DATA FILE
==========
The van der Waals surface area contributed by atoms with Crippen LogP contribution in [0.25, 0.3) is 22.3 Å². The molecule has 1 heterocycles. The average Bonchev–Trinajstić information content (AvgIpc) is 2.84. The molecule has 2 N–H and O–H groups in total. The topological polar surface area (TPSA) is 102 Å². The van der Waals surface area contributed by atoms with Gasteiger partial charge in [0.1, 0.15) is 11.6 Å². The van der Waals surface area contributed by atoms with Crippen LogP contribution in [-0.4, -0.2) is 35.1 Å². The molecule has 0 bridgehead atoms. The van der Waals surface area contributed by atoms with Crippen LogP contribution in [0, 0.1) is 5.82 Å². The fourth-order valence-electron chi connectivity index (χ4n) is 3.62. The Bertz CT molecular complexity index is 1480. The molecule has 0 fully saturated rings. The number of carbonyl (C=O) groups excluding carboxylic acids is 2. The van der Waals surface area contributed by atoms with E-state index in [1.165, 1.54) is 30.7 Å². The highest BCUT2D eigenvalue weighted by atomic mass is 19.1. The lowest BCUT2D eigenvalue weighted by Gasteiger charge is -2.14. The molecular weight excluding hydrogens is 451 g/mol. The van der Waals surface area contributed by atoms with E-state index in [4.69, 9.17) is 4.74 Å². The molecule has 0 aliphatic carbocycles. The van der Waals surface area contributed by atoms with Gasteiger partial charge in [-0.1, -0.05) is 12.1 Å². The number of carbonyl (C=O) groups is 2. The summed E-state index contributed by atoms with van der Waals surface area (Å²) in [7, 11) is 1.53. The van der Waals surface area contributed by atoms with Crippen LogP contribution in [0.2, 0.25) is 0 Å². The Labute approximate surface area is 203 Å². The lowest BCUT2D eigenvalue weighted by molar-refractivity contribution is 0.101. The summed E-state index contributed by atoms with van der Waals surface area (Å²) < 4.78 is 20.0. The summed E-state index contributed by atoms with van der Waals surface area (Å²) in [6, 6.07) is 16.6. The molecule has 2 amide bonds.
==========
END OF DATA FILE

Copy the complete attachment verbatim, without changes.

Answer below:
The van der Waals surface area contributed by atoms with Crippen LogP contribution in [0.25, 0.3) is 22.3 Å². The molecule has 1 heterocycles. The average Bonchev–Trinajstić information content (AvgIpc) is 2.84. The molecule has 2 N–H and O–H groups in total. The topological polar surface area (TPSA) is 102 Å². The van der Waals surface area contributed by atoms with Gasteiger partial charge in [0.1, 0.15) is 11.6 Å². The van der Waals surface area contributed by atoms with Crippen LogP contribution in [-0.4, -0.2) is 35.1 Å². The molecule has 0 bridgehead atoms. The van der Waals surface area contributed by atoms with Crippen LogP contribution in [0, 0.1) is 5.82 Å². The fourth-order valence-electron chi connectivity index (χ4n) is 3.62. The Bertz CT molecular complexity index is 1480. The molecule has 0 fully saturated rings. The number of carbonyl (C=O) groups excluding carboxylic acids is 2. The van der Waals surface area contributed by atoms with E-state index in [1.165, 1.54) is 30.7 Å². The highest BCUT2D eigenvalue weighted by atomic mass is 19.1. The lowest BCUT2D eigenvalue weighted by Gasteiger charge is -2.14. The molecular weight excluding hydrogens is 451 g/mol. The van der Waals surface area contributed by atoms with E-state index in [4.69, 9.17) is 4.74 Å². The molecule has 0 aliphatic carbocycles. The van der Waals surface area contributed by atoms with Gasteiger partial charge in [-0.1, -0.05) is 12.1 Å². The number of carbonyl (C=O) groups is 2. The summed E-state index contributed by atoms with van der Waals surface area (Å²) in [7, 11) is 1.53. The van der Waals surface area contributed by atoms with Crippen LogP contribution in [0.2, 0.25) is 0 Å². The Labute approximate surface area is 203 Å². The lowest BCUT2D eigenvalue weighted by molar-refractivity contribution is 0.101. The summed E-state index contributed by atoms with van der Waals surface area (Å²) < 4.78 is 20.0. The summed E-state index contributed by atoms with van der Waals surface area (Å²) in [6, 6.07) is 16.6. The molecule has 2 amide bonds.